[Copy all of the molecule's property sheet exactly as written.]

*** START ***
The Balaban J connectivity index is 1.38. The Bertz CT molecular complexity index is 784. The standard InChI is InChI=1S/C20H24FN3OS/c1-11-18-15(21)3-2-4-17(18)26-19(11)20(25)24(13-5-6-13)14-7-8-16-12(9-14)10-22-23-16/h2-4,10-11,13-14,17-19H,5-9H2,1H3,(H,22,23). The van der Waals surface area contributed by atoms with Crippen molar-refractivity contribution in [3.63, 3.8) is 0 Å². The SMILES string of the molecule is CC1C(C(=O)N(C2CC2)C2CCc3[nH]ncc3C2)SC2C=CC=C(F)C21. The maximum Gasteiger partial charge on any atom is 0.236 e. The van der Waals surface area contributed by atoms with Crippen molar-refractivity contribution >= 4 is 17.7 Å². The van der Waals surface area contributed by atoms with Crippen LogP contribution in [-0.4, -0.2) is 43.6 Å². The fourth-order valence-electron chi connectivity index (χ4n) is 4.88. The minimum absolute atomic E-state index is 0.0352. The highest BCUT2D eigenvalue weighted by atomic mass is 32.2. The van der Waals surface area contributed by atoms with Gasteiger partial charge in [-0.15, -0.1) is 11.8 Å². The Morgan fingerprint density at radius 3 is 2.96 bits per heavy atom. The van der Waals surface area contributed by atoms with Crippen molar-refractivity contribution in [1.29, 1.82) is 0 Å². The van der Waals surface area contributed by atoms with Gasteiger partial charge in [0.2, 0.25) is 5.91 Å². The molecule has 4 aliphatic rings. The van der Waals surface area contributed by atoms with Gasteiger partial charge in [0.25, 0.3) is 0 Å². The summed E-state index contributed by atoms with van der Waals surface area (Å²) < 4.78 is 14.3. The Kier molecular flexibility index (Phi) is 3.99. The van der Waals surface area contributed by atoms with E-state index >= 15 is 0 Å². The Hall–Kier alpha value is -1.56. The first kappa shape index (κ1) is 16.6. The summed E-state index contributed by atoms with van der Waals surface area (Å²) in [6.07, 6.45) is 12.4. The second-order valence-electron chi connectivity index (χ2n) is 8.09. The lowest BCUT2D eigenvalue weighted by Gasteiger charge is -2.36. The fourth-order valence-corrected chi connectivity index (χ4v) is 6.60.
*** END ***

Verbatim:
The Balaban J connectivity index is 1.38. The Bertz CT molecular complexity index is 784. The standard InChI is InChI=1S/C20H24FN3OS/c1-11-18-15(21)3-2-4-17(18)26-19(11)20(25)24(13-5-6-13)14-7-8-16-12(9-14)10-22-23-16/h2-4,10-11,13-14,17-19H,5-9H2,1H3,(H,22,23). The van der Waals surface area contributed by atoms with Crippen molar-refractivity contribution in [3.63, 3.8) is 0 Å². The SMILES string of the molecule is CC1C(C(=O)N(C2CC2)C2CCc3[nH]ncc3C2)SC2C=CC=C(F)C21. The maximum Gasteiger partial charge on any atom is 0.236 e. The van der Waals surface area contributed by atoms with Crippen molar-refractivity contribution >= 4 is 17.7 Å². The van der Waals surface area contributed by atoms with Crippen LogP contribution in [-0.4, -0.2) is 43.6 Å². The fourth-order valence-electron chi connectivity index (χ4n) is 4.88. The minimum absolute atomic E-state index is 0.0352. The highest BCUT2D eigenvalue weighted by atomic mass is 32.2. The van der Waals surface area contributed by atoms with Gasteiger partial charge in [-0.15, -0.1) is 11.8 Å². The Morgan fingerprint density at radius 3 is 2.96 bits per heavy atom. The van der Waals surface area contributed by atoms with Crippen molar-refractivity contribution in [1.29, 1.82) is 0 Å². The van der Waals surface area contributed by atoms with Gasteiger partial charge in [0.2, 0.25) is 5.91 Å². The molecule has 4 aliphatic rings. The van der Waals surface area contributed by atoms with Gasteiger partial charge in [0.25, 0.3) is 0 Å². The summed E-state index contributed by atoms with van der Waals surface area (Å²) < 4.78 is 14.3. The Kier molecular flexibility index (Phi) is 3.99. The van der Waals surface area contributed by atoms with E-state index >= 15 is 0 Å². The Hall–Kier alpha value is -1.56. The first kappa shape index (κ1) is 16.6. The summed E-state index contributed by atoms with van der Waals surface area (Å²) in [6.07, 6.45) is 12.4. The second-order valence-electron chi connectivity index (χ2n) is 8.09. The lowest BCUT2D eigenvalue weighted by Gasteiger charge is -2.36. The fourth-order valence-corrected chi connectivity index (χ4v) is 6.60.